Marussia Virgin press release
BOLLY GOOD SHOW
Timo and Chief Engineer Dave Greenwood give us the lowdown on their preparations and expectations for the first Indian Grand Prix
Timo is looking forward to racing in India for the first time as Marussia Virgin Racing head into the unknown.
The first few laps of the opening practice session on the Buddh International Circuit will be a vital learning curve for our drivers. But for Timo his education will start even before he turns a wheel in anger on the near 3.2 mile long circuit. That will come when Timo and his race engineers walk the brand spanking new track and get a first taste of what to expect from its 16 corner lay out.
Timo walks the track the day before practice starts even if it's a circuit he's done thousands of laps around like Barcelona where so much pre-season testing takes place.He is checking if the kerbs have been changed or if the track is bumpier than he remembered, which can happen in places like Monaco and Singapore which are used by road traffic throughout the year. But for a new circuit like India that walk with his engineers is crucial to give him an early understanding before he races into the corner at 200mph in his MVR-02.
"I will have a look at the track when I first arrive as it is important," Timo explains. "I'll slowly walk around and get a mental picture of where the brake points are, where the 100 metre indicator board is and stuff like that. "You don't have to stand in front of the kerb for 10 minutes and think about it. You just need to know how the car feels over it. That all comes from experience.
"If I see a corner I know what I have to do and what certain speed it has and what gear I normally should be in. "But I'll also be looking for any bumps which shouldn't be there as it's a new track."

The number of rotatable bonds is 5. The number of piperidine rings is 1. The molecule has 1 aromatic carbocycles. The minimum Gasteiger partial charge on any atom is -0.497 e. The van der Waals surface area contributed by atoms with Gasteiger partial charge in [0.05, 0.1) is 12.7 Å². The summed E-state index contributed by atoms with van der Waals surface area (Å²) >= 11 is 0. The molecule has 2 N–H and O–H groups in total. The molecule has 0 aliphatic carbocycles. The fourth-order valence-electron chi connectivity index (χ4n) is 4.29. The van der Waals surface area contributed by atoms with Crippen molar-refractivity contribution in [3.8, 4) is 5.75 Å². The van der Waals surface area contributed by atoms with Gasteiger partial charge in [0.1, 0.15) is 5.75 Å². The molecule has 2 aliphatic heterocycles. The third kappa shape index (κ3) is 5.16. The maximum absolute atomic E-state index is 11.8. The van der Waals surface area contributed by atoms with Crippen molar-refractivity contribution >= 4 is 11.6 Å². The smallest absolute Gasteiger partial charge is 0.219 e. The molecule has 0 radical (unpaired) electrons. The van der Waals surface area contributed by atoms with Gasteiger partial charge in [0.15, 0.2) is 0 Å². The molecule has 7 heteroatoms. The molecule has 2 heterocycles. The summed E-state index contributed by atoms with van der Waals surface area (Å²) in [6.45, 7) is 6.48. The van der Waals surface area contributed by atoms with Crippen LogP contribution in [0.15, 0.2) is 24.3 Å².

Timo reckons he will be quickly up to speed even though he knows very little about F1's newest venue. In fact, he admits: "Every new track is a little bit of an adventure for the whole team so we will see how it goes.
"The team can do some simulation work, and the new F1 racing games are quite good to give some knowledge. You get a bit of an impression at least if you have to turn right or left coming out of the pits and which corner comes up when.
"Last year in Korea it only took me three laps to learn. But to get those last few tenths you want to squeeze out of your time then you find that normally after 10 to 15 laps maybe." For the team's race engineers, though, the planning for the Indian Grand Prix started months ago.
The most important bit of information needed was the racing line - the quickest way to drive the track. From that, the engineers can start working on computer race simulations, finding out what downforce levels to use or what the best pit-stop strategy will be.
Marussia Virgin Racing's Chief Engineer Dave Greenwood explains:
"In terms of actual data, India has not been the easiest place to get data for. "We were able to get a CAD drawing for the whole of the track and based on that we generated quite a crude racing line in order to put that into our simulation package. That bit of data is crucial as without a racing line we cannot start to run any simulations, look at downforce levels and all the other parameters on the car.
"We need to know how much the weight affect is, how much the power affect is to choose where we pick in the engine cycles. It came out that India is right up there at the top of sensitivity to power, so we will be fitting two brand new race engines for Timo and Jérôme. But up until about two months ago we didn't have a clue how it would sit into that position.
"At other races we have all the data from previous years, say relating to tyres and what the performance difference was on both compounds and what the degradation was. So even before you get to the grand prix you have a whole army of information to work from.
"With India we have none of that - and, of course, we have switched from Bridgestone to Pirelli tyres this year. But we have been gathering information. We needed to give the drivers as much information as we can before we go and where the track sits in relation to other circuits.
"The main bulk of that goes into the pre-event report - which is a little reference bible for all the engineers with all the data for the simulation. For all the planning, though, that first feel of the circuit is so important.
Dave adds: "There is nothing better than being there and walking around it and seeing the small details of how the kerbs are. That is difficult when you haven't been there. But we did send someone out to take pictures for us so we have some idea.